Perhaps visitors to the Ukimodo also came there to view the geese in flight.
I can easily imagine aristocrats familiar with Chinese poetry saying 
"We have geese in flight too!" 

Most of the views of Omi promoted to parallel the famous ones of Chinese paintings have multiple cultural and historical associations, some rather obscure now, and they also tell us how the Japanese environment has changed over the centuries.

Does anyone know if Geese still visit or breed Lake Biwa?

Saturday, 22 April 2017

Nihonga style depiction of a Dove

In keeping with our current #Dove theme a Jjapanese  #Nihonga #painting

Our next theme for the year of the bird may be peacocks or geese.

Wednesday, 19 April 2017

Terror and Doves

#waka #saigyo #dove

This is SKKS XVII:167 the# ShinKokinshuu

The #Japanese text I saw had kana for every single word but koe.

Here's the #Romaji

Furu hata no / soba no tatsuki ni / iru hato no / tomo yobu koe no /  sugoki  yuugure 

At the side of an old field a dove has landed and lingers in a tree that stands alone calling loudly for his companions at the edge of a terrible night.

old field connective side connective standing tree comes exists remains dove connective companion friend yobu calling summoning loudly connective sugoki seems to be sugoi or sugomu in bungo form wierd terrible spooky odd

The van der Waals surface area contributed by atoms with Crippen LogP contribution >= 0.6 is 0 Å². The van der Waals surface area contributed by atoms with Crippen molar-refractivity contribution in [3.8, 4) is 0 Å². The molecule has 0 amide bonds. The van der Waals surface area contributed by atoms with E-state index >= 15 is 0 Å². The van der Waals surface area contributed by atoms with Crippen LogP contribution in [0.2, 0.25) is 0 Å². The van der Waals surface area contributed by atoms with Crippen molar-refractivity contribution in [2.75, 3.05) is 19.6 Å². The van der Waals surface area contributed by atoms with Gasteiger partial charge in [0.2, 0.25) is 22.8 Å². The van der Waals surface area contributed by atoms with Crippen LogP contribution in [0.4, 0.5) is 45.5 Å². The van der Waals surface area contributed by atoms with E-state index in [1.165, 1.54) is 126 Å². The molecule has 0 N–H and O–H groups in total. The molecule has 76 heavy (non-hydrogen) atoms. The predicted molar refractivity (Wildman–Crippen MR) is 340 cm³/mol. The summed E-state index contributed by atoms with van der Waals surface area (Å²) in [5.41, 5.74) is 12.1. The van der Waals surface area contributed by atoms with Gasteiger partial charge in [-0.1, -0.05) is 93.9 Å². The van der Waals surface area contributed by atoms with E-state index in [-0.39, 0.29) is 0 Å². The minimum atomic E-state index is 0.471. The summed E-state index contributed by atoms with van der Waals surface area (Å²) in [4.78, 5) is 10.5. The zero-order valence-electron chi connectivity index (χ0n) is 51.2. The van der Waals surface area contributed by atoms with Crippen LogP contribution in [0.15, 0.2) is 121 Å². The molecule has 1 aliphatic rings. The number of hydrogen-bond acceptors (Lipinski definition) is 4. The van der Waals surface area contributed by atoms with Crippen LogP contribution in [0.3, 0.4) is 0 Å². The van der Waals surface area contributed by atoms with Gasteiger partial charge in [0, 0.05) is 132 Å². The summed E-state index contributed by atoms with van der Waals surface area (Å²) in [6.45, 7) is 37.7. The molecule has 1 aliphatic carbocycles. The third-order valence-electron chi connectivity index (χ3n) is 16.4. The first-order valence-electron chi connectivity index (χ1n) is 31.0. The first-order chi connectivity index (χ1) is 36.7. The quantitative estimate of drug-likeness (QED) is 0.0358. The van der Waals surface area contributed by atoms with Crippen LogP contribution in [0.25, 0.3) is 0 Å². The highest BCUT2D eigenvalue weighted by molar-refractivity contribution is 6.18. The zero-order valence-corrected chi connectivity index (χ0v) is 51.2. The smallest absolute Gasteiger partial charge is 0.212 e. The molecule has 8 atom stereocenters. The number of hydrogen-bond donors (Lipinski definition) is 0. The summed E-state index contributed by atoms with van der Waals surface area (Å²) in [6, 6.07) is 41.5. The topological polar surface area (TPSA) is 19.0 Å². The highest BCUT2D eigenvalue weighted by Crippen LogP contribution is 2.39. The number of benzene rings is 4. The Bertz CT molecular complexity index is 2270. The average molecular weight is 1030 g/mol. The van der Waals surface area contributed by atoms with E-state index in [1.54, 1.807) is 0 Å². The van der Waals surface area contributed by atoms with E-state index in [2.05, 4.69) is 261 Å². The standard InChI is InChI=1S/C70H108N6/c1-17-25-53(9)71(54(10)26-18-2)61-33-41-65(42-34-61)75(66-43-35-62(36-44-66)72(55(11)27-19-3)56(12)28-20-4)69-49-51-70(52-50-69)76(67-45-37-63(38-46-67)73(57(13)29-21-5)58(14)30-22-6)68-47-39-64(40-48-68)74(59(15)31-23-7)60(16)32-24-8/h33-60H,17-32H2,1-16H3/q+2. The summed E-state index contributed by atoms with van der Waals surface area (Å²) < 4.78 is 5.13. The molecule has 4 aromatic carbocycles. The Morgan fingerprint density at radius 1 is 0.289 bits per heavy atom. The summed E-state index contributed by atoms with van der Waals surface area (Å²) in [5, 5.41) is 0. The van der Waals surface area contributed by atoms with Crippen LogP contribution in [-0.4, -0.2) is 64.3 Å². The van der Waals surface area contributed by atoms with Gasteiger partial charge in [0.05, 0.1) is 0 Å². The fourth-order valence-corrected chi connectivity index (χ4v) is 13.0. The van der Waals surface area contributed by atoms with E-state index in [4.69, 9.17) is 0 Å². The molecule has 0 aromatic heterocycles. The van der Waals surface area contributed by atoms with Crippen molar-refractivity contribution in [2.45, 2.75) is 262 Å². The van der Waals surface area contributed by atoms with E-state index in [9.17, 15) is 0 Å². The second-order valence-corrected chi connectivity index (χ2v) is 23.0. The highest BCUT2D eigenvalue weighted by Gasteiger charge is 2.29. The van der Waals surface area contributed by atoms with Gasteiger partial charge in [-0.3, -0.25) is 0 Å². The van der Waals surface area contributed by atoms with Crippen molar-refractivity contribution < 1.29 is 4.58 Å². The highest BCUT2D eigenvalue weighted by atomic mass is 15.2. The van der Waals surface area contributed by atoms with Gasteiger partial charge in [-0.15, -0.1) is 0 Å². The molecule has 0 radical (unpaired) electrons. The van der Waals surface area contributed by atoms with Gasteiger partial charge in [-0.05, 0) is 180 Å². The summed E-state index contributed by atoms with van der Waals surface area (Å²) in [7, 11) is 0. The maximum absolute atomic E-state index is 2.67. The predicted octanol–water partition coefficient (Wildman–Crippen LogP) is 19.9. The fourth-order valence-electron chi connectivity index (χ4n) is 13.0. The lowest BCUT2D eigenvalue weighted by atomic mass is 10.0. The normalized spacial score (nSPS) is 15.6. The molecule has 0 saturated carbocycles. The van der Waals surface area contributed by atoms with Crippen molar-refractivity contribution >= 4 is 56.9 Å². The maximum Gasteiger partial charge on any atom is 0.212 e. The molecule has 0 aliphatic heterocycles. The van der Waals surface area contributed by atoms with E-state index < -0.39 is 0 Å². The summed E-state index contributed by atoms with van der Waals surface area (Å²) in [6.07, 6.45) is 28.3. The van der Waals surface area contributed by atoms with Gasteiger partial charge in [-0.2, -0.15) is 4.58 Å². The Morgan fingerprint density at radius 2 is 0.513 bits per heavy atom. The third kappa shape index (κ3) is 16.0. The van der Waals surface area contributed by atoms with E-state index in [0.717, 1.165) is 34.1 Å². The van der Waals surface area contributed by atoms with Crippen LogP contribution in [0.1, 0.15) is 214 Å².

Is it edge of a terrible night or the spooky  beginning of night and why is the dove alone?
These are flock birds? A string of linked simple images yet also a mystery!

The use of kana for several words with double meanings adds to the mystery!

Oh that last line sugoki yuugure !

Think about how it would sound recited out aloud not merely read?

Wednesday, 12 April 2017

Shen Zhou Dove Painting

#shenzhou #ming #dove #painting #chineseart

For our next YEAR of the BIRD  sequence our avain will be the DOVE starting with this Chinese Painting by Shen Zhou from the Ming Dynasty. He is usually cited in art history texts as a landscape painter but he worked with other themes too!

Saturday, 8 April 2017

Another Cockerel for the Year of the Rooster

#yearoftherooster #yearofthe firerooster #shenzhou #chinesepainting #ming.

Here's an image of a rooster by Shen Zhou a Ming Dynasty Chinese Painter also famous for landscapes and calligraphy.

Its a slightly scrawny scruffy bird fluffing its feathers and clearly looking back at the artist.